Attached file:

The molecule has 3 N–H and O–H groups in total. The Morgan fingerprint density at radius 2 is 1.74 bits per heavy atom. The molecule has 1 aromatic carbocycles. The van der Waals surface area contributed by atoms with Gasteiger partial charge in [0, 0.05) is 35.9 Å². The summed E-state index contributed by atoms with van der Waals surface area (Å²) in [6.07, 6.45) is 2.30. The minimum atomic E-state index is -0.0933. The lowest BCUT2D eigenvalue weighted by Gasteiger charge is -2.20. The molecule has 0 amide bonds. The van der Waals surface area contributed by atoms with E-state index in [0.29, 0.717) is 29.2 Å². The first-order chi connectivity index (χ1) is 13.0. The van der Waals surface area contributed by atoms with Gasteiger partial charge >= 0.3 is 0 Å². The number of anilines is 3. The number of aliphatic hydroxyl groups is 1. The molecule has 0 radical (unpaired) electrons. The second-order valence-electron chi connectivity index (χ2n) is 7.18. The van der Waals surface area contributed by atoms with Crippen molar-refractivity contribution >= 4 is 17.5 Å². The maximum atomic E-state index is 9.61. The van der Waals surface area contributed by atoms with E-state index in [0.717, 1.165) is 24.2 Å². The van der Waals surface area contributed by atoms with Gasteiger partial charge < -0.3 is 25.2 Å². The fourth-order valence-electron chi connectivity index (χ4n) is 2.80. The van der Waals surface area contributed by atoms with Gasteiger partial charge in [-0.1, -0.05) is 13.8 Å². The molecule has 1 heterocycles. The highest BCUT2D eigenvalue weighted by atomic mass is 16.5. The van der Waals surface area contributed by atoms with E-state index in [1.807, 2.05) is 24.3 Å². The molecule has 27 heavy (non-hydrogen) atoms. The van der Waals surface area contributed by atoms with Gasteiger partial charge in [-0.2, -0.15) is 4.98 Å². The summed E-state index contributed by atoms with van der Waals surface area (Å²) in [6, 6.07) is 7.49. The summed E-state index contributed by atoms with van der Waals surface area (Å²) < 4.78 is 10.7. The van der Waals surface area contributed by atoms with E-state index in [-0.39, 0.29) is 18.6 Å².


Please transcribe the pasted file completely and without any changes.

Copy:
The molecule has 3 N–H and O–H groups in total. The Morgan fingerprint density at radius 2 is 1.74 bits per heavy atom. The molecule has 1 aromatic carbocycles. The van der Waals surface area contributed by atoms with Gasteiger partial charge in [0, 0.05) is 35.9 Å². The summed E-state index contributed by atoms with van der Waals surface area (Å²) in [6.07, 6.45) is 2.30. The minimum atomic E-state index is -0.0933. The lowest BCUT2D eigenvalue weighted by Gasteiger charge is -2.20. The molecule has 0 amide bonds. The van der Waals surface area contributed by atoms with E-state index in [0.29, 0.717) is 29.2 Å². The first-order chi connectivity index (χ1) is 13.0. The van der Waals surface area contributed by atoms with Gasteiger partial charge >= 0.3 is 0 Å². The number of anilines is 3. The number of aliphatic hydroxyl groups is 1. The molecule has 0 radical (unpaired) electrons. The second-order valence-electron chi connectivity index (χ2n) is 7.18. The van der Waals surface area contributed by atoms with Crippen molar-refractivity contribution >= 4 is 17.5 Å². The maximum atomic E-state index is 9.61. The van der Waals surface area contributed by atoms with E-state index in [0.717, 1.165) is 24.2 Å². The van der Waals surface area contributed by atoms with Gasteiger partial charge < -0.3 is 25.2 Å². The fourth-order valence-electron chi connectivity index (χ4n) is 2.80. The van der Waals surface area contributed by atoms with Gasteiger partial charge in [-0.1, -0.05) is 13.8 Å². The molecule has 1 heterocycles. The highest BCUT2D eigenvalue weighted by atomic mass is 16.5. The van der Waals surface area contributed by atoms with E-state index in [1.807, 2.05) is 24.3 Å². The molecule has 27 heavy (non-hydrogen) atoms. The van der Waals surface area contributed by atoms with Gasteiger partial charge in [-0.2, -0.15) is 4.98 Å². The summed E-state index contributed by atoms with van der Waals surface area (Å²) in [6, 6.07) is 7.49. The summed E-state index contributed by atoms with van der Waals surface area (Å²) < 4.78 is 10.7. The van der Waals surface area contributed by atoms with E-state index in [-0.39, 0.29) is 18.6 Å².